New Zealand’s Incredibly Elusive ‘Yellow-Eyed’ Penguin Species Closing In On Extinction

New Zealand’s incredibly elusive and stunning yellow-eyed penguins are among the rarest on the planet. Indigenous to New Zealand and only one of the few penguin species found north of the Antarctic Ocean, the survival of these birds may be in serious peril, according to conservationists who fear the species may be closing in on extinction.

The yellow-eyed penguin also known as the “hoiho” or “noise shouter,” is commonly found off the coast of the south island of New Zealand. However, it is also found on some of the others islands of the main island namely Stewart, Auckland, and the Campbell Islands. Listed as highly endangered, their numbers in the wild have dwindled from a little less than 4,000 a few years ago to nearly 2,000 as per current estimates. Conservationists reckon that this decline may be largely attributed to extensive deforestation, as well as predators native to these territories.

Incredibly Elusive 'Yellow-eyed' Penguin Species Closing In On Extinction
[Image via Shutterstock]
For many years, conservationists have argued that excessive fishing in and around the waters constituting the penguin’s immediate habitat may have contributed to their sliding numbers. They reckon that yellow-eyed penguins are often targeted at sea by large ocean predators as fish populations in these waters have fallen drastically owing to excessive commercial and sometimes recreational fishing. Others, however, contend that recreational fishing does not in itself represent a major stumbling block for conservationists.

According to local resident, Nelson Cross, penguins are unfortunate victims of conscious human interference more than anything else.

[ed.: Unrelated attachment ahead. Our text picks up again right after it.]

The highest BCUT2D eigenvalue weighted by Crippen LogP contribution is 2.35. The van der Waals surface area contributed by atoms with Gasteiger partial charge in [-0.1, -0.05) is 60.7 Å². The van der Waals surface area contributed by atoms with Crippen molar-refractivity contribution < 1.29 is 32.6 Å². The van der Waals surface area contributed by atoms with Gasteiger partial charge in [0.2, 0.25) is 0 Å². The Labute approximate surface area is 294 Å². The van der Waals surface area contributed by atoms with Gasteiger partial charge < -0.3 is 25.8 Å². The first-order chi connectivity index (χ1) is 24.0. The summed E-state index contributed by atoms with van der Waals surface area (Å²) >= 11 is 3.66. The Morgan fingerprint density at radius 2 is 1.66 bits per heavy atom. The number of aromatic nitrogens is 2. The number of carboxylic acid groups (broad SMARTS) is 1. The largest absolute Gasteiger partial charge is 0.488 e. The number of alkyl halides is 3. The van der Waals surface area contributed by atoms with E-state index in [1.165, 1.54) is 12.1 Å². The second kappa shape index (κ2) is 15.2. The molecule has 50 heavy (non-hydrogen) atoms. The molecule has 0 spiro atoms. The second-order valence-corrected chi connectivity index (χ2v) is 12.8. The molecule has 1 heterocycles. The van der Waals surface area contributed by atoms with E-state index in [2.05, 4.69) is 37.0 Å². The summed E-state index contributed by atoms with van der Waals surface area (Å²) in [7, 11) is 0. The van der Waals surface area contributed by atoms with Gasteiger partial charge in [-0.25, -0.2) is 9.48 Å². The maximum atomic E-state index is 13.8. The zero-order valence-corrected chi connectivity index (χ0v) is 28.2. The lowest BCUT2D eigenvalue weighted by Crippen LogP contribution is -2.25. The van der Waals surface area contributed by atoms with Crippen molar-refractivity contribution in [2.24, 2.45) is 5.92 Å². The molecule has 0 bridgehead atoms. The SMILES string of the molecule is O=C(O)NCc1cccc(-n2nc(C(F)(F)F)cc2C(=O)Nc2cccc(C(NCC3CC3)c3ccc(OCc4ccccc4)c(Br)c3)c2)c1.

“While there have unfortunately been occasional instances where a penguin has been caught in a commercial trawl, there is no evidence that recreational fishing impacts in any way on the penguins. Penguins suffer from human interference. Humans ignore the fact that penguins are wild animals and not a domestic variety accustomed to constant harassment and handling in the name of research.”

However, on land, a major effort to preserve the species is already underway. Yellow-eyed penguins are essentially forest dwellers and are among the most hard-to-spot animals in the wild. Conservationists have anxiously advocated urgent reforestation measures to address the perturbing decline of this highly-endangered, nationally vulnerable penguin species. On the other hand, they also hope that the evolving ecotourism industry will compel marine authorities to undertake concerted preservation measures to prevent New Zealand’s yellow-eyed penguin population from racing towards extinction. These beautiful animals are known to easily lure plenty of tourists from everywhere year after year.

According to local conservationist David McFarlane, yellow-eyed penguin populations can greatly prosper if ecotourism gets popularized in the region.

“Ecotourism is big business. Penguins are bringing in good income in this region. It is only reasonable to allocate more funds for the protection of the yellow-eyed penguin at this dramatic point in their lives.”

New Zealand’s yellow-eyed penguin species is one of the larger species of penguin with adult birds measuring over 75 cm in height. Originally believed to have been related to the very tiny blue Penguin, another species inhabiting the same territory, it is now widely acknowledged that these two are largely unrelated.

New Zealand's Incredibly Elusive 'Yellow-eyed' Penguin Closing In On Extinction
[Image via Shutterstock]
The yellow-eyed penguin is named because of its yellow iris and distinctive yellow “head band.”Unlike other penguin species, these penguins are not typically colonial, rather their breeding areas are isolated. They prefer private nesting grounds over colonies and are almost equally dependent on oceanic and land habitats, which include hills and coastal beaches characterized by vegetation most predominantly shrubs.

In the year 2000, the total number of individual yellow-eyed penguins was estimated to be as healthy as 7,000 adult penguins. However, these numbers have dwindled astonishingly since then. Within New Zealand, yellow-eyed penguins are considered dangerously vulnerable and have, of late, prompted experts to raise the bar on the conservation efforts directed towards the protection of this highly exquisite, elusive, and fragile penguin species.

[Image via Shutterstock]

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